Happily, since that time, attitudes in Australia have changed a lot. There is much more goodwill in the local community now and reconciliation is on the national agenda. Modern Australians have much more appreciation of Aboriginal culture and what it has to offer the nation and the world. The didgeridoo is found in shops from Toledo to Tokyo. Aboriginal art is a global success story. Even so, we are really just enjoying fragments of what’s left. Most of the pre-1788 Aboriginal culture is lost for ever. Most of the languages are extinct.
No Aboriginal people that I know spend long hours bemoaning the past. Like most of us, they want to move on. They’re more interested in a better future. But they retain a sense of indigenous identity and feel themselves custodians of their ancient culture. That culture, of course, was inextricably connected with the land.
Mona Mona is not an Aboriginal sacred site. It’s a historical site. It’s where many of the locals recent ancestors are buried. It’s a place with childhood memories for the elders. The young know its stories. And slowly, but inexorably, Aboriginal inhabitants have drifted back to Mona Mona.
There have been more recent betrayals. In the early 1990s, millions was promised by the Keating Government to help rebuild Mona Mona. Most of this money was unspent. The Howard Government was unsympathetic to supporting ‘remote communities’ and favoured assimilation. If money was to be spent on Aboriginal housing, better to spend in Smithfield, Kuranda, Mareeba and other local suburbs. Until very recently, it seemed the new Labor Government in Canberra would go along with this agenda. The State Government fell into line.
Judi Enoch and Gerald Hobler: Djabugay activists campaigning for Mona Mona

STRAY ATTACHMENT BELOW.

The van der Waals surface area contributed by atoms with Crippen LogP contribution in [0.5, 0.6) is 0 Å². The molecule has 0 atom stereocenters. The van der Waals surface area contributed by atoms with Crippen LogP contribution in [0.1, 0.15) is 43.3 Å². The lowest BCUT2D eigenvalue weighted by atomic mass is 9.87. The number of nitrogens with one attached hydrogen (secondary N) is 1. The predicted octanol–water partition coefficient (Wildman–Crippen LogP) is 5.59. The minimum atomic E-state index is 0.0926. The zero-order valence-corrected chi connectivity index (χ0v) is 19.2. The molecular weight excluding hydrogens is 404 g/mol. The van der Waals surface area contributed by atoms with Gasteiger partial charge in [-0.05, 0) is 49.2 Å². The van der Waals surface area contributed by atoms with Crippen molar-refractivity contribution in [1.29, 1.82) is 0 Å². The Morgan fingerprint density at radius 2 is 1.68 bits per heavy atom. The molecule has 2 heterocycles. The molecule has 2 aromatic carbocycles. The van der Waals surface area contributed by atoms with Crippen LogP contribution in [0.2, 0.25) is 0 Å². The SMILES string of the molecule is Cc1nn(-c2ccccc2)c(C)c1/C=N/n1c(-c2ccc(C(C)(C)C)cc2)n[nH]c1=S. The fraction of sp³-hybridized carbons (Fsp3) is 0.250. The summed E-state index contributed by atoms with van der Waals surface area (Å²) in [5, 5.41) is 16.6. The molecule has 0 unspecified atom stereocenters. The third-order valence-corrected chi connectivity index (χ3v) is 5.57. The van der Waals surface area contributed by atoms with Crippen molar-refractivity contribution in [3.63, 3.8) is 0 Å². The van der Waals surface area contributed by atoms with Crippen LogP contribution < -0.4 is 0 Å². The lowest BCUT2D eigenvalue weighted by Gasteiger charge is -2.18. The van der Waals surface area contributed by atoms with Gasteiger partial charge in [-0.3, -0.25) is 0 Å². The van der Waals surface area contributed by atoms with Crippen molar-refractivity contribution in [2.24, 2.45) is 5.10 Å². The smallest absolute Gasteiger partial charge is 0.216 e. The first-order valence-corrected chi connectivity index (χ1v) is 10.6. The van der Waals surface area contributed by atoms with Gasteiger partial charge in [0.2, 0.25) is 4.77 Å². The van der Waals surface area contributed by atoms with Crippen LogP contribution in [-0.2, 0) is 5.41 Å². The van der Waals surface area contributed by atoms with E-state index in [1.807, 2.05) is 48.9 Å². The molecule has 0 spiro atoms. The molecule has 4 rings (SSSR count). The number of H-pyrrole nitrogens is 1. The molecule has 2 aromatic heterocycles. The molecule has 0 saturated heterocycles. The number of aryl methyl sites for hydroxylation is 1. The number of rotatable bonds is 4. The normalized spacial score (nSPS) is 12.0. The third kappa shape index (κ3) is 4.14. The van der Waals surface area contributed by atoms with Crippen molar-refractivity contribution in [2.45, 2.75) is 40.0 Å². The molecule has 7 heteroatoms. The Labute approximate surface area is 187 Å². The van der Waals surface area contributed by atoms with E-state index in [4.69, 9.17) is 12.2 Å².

Now that’s changed. Mona Mona will be Aboriginal land – not just the minimalist 100 hectares agreed in last November’s State cabinet decision, but an additional 1,500 hectares of the surrounding area that was also Mission land in the old days. It will provide a strong basis for the rejuvenation of Aboriginal culture in this area. Crucially, at long, long last, the Aboriginal people are about to regain some real power over Mona Mona. They have campaigned long and hard for this and deserve congratulations.
With power comes responsibility. As a conservationist, I’m concerned that the natural values of the region are protected – by all landowners and land managers. I hope that adequate wildlife surveys will be undertaken of the Mona Mona area (perhaps they have already exist?) If that area is anything like the rest of the native forests around here, it’s rich with rare and endangered species. I believe the Aboriginal people would be wise to negotiate conservation agreements to help protect the natural values of their land. Ultimately, it’s their decision.
'Green Extremists': scary, but mainly imaginary
‘Green extremists’ might have supported the transfer of the 1,500 hectares to National Park against the Aboriginals’ wishes – on the basis that would give the greatest protection to that area from activities such as logging and mining, which can all-too-easily destroy those values forever.
But in this area, most conservationists I know support the principle that justice for the Aboriginal people should not, yet again, be at the bottom of the agenda. A National Park against the wishes of the indigenous people would be a hollow victory for environmental protection. We cannot build a better future on foundations of continuing injustice.
As equals, conservationists have the right to ask Aboriginal people to respect the natural values of their land and live sustainably. They, in turn, are equally entitled to inquire how we are getting along ourselves on these fronts?
The dreadful truth is that, until now, none of us have been doing very well. The culture and way of life of the last people around here to live sustainably was largely obliterated over a century ago. Living sustainably in Far North Queensland is rather like Gandhi’s famous quip about Western Civilization. It’s a good idea – but who’s doing it?
Litoria Myola: recently described, extremely rare and localized. Speciation is thought to have occurred only a few thousand years ago, during Aboriginal settlement of the area!
The vision of a model, sustainable community at Mona Mona is inspiring. But no one should imagine it’s going to be easy. It’s a project that must run in parallel with developing a sustainable Kuranda, sustainable Cairns… and sustainable world society. This is all unfinished business – indeed, the work has barely begun.
But at least, at Mona Mona, there’s now the prospect of establishing foundations in which all the community can share a sense of pride.
That’s a good basis for a better future. You’d think even a King might appreciate it? It seems to make sense to ordinary people.